Integral P Series 4 review

Integral is a long-established UK company which knows a thing or two about storage: in addition to SSDs it also makes USB flash drives and RAM. The P Series 4 is a step up from the V Series (V for value), and in our review we’ll find out if P does indeed stand for performance or not.

Integral P Series 4 review: Price

You can buy the 240GB Integral P Series 4 for £77.99 from MyMemory. 

The SSD is also available in 120, 480 and 960GB.

In 240GB form, it works out at 32p per GB. This drops to only 29p per GB if you opt for the £139.99 480GB drive. (It's marginally cheaper at £130 from Amazon.)

There are plenty of competitors which cost around 20-25p per GB, so the P Series 4 is not the cheapest around.

Integral P Series 4 review: Features and design

The P Series 4 is based on TLC NAND storage. It lacks the endurance of pricier types of NAND and – in theory – is slower and cheaper than drives based on MLC or SLC.

Integral offers a three-year warranty with the P Series 4. If that’s too short, you can always pay a bit more for an SSD with longer cover. 

In the box you get an adaptor plate to make the drive fit snugly in a 9.5mm space – it’s a 7mm drive.

Integral P Series 4 review

Aside from this, it’s a bare-drive kit: no 3.5in-to2.5in mount, cloning software or USB interface is provided.

Performance, as with all SSDs, varies with capacity, but the 240GB model on test here has a Phison S10 controller and is rated at 565MB/s read and 490MB/s write speeds.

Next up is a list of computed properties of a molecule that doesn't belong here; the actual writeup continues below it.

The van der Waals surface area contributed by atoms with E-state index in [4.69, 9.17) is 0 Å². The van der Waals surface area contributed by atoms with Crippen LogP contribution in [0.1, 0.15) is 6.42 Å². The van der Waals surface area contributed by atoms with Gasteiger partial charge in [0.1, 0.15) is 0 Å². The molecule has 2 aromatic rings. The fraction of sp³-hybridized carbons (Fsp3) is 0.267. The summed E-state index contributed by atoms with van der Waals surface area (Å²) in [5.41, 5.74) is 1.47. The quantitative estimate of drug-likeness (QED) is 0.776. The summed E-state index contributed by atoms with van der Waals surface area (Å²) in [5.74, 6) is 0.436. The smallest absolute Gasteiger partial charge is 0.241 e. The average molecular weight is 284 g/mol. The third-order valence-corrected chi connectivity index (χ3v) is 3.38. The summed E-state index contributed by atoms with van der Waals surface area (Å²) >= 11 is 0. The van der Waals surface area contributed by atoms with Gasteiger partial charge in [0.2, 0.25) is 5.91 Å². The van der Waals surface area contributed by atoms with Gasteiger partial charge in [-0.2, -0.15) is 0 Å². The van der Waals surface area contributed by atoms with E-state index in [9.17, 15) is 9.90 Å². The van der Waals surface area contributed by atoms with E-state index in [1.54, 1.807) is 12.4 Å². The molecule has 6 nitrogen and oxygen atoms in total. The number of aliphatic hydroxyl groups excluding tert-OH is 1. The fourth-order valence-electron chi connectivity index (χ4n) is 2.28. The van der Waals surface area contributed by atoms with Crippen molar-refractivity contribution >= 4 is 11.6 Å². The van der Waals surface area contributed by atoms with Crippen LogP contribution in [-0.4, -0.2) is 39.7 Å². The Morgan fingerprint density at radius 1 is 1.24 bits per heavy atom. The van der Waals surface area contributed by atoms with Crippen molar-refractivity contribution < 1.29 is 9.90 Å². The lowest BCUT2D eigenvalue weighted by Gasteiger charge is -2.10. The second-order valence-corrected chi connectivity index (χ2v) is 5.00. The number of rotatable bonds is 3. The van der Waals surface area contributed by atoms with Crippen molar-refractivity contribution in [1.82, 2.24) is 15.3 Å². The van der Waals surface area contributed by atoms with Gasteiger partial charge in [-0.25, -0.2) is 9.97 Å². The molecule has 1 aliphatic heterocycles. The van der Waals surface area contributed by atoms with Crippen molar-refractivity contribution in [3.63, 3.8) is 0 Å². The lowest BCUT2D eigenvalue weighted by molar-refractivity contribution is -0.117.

The 480GB model is the fastest, increasing sequential write speeds to 530MB/s.

Integral P Series 4 review: Performance

Starting with Crystal Disk Mark, the P Series 4 certainly lives up to Integral’s claims. In fact, we saw almost exactly the figures printed on the box in the sequential read and write tests, with 564.4 and 497.9MB/s – the write speed 8MB/s above the claim.

Without a big queue depth, these figures drop to 509.3MB/s and 472.7MB/s and this is where rivals, such as the popular Samsung 850 Evo come into their own.

4K performance is mixed, with good read speeds and great write speeds with a queue of requests, but again, performance drops noticeably below the 850 Evo with no queue.

In AS SSD, we saw similar sequential and 4K performance, and a decent showing in the copy benchmarks where the Integral matched the 850 Evo overall, losing on the ISO test, but beating it squarely in the game test.

Integral P Series 4: Specs

  • Capacities: 120/240/480GB & 960GB
  • Capacity tested: 240GB
  • Price per GB: £0.32
  • Tested 4KB performance: 26.9/66.5 MB/s
  • Tested sequential performance: 509.3/472.7 MB/s
  • Memory Cache: Not stated
  • Controller: Phison S10
  • Encryption: None
  • Flash technology: TLC NAND
  • Connection: SATA III 6GB/s
  • Claimed power consumption: 2730mW write / 175mW idle
  • Warranty: 3 years
  • Dimensions: 69.85x100x7mm
  • Capacities: 120/240/480GB & 960GB
  • Capacity tested: 240GB
  • Price per GB: £0.32
  • Tested 4KB performance: 26.9/66.5 MB/s
  • Tested sequential performance: 509.3/472.7 MB/s
  • Memory Cache: Not stated
  • Controller: Phison S10
  • Encryption: None
  • Flash technology: TLC NAND
  • Connection: SATA III 6GB/s
  • Claimed power consumption: 2730mW write / 175mW idle
  • Warranty: 3 years
  • Dimensions: 69.85x100x7mm

OUR VERDICT

If you need a 240GB drive, or only have £80 to spend, you could do worse than the Integral P Series 4. However, Toshiba’s Q300 is roughly as fast and around £10 cheaper.  

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